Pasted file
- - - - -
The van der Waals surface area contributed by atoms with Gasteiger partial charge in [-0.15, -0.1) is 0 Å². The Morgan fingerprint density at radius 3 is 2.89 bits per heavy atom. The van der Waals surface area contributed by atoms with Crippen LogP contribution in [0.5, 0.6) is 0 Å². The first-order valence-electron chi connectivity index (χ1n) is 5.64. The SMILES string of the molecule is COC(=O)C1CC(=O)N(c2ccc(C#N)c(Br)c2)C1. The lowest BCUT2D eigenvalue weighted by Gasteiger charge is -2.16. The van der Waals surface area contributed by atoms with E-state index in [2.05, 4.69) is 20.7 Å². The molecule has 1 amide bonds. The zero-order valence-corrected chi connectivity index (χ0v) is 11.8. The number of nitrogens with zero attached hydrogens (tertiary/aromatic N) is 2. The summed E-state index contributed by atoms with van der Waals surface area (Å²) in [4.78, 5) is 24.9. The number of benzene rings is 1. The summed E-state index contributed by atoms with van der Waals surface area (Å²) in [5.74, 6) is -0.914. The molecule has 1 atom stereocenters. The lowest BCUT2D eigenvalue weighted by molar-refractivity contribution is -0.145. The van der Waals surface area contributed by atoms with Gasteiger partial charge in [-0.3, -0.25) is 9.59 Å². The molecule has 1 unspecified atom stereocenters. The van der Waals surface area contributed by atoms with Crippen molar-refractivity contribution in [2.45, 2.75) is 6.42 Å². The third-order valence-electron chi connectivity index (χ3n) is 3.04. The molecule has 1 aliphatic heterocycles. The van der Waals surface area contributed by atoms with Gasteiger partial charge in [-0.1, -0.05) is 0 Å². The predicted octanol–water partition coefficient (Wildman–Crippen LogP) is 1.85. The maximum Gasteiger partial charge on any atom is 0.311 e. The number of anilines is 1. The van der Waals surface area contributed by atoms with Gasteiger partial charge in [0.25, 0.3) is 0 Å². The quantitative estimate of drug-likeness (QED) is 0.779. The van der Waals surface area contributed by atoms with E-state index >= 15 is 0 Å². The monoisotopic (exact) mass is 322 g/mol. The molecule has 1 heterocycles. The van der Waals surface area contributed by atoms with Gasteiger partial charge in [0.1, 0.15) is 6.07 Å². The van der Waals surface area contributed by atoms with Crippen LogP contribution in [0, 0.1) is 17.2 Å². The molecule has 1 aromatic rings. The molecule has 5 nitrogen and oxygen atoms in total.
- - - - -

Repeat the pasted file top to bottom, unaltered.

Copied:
The van der Waals surface area contributed by atoms with Gasteiger partial charge in [-0.15, -0.1) is 0 Å². The Morgan fingerprint density at radius 3 is 2.89 bits per heavy atom. The van der Waals surface area contributed by atoms with Crippen LogP contribution in [0.5, 0.6) is 0 Å². The first-order valence-electron chi connectivity index (χ1n) is 5.64. The SMILES string of the molecule is COC(=O)C1CC(=O)N(c2ccc(C#N)c(Br)c2)C1. The lowest BCUT2D eigenvalue weighted by Gasteiger charge is -2.16. The van der Waals surface area contributed by atoms with E-state index in [2.05, 4.69) is 20.7 Å². The molecule has 1 amide bonds. The zero-order valence-corrected chi connectivity index (χ0v) is 11.8. The number of nitrogens with zero attached hydrogens (tertiary/aromatic N) is 2. The summed E-state index contributed by atoms with van der Waals surface area (Å²) in [4.78, 5) is 24.9. The number of benzene rings is 1. The summed E-state index contributed by atoms with van der Waals surface area (Å²) in [5.74, 6) is -0.914. The molecule has 1 atom stereocenters. The lowest BCUT2D eigenvalue weighted by molar-refractivity contribution is -0.145. The van der Waals surface area contributed by atoms with Gasteiger partial charge in [-0.3, -0.25) is 9.59 Å². The molecule has 1 unspecified atom stereocenters. The van der Waals surface area contributed by atoms with Crippen molar-refractivity contribution in [2.45, 2.75) is 6.42 Å². The third-order valence-electron chi connectivity index (χ3n) is 3.04. The molecule has 1 aliphatic heterocycles. The van der Waals surface area contributed by atoms with Gasteiger partial charge in [-0.1, -0.05) is 0 Å². The predicted octanol–water partition coefficient (Wildman–Crippen LogP) is 1.85. The maximum Gasteiger partial charge on any atom is 0.311 e. The number of anilines is 1. The van der Waals surface area contributed by atoms with Gasteiger partial charge in [0.25, 0.3) is 0 Å². The quantitative estimate of drug-likeness (QED) is 0.779. The van der Waals surface area contributed by atoms with E-state index >= 15 is 0 Å². The monoisotopic (exact) mass is 322 g/mol. The molecule has 1 heterocycles. The van der Waals surface area contributed by atoms with Gasteiger partial charge in [0.1, 0.15) is 6.07 Å². The van der Waals surface area contributed by atoms with Crippen LogP contribution in [0, 0.1) is 17.2 Å². The molecule has 1 aromatic rings. The molecule has 5 nitrogen and oxygen atoms in total.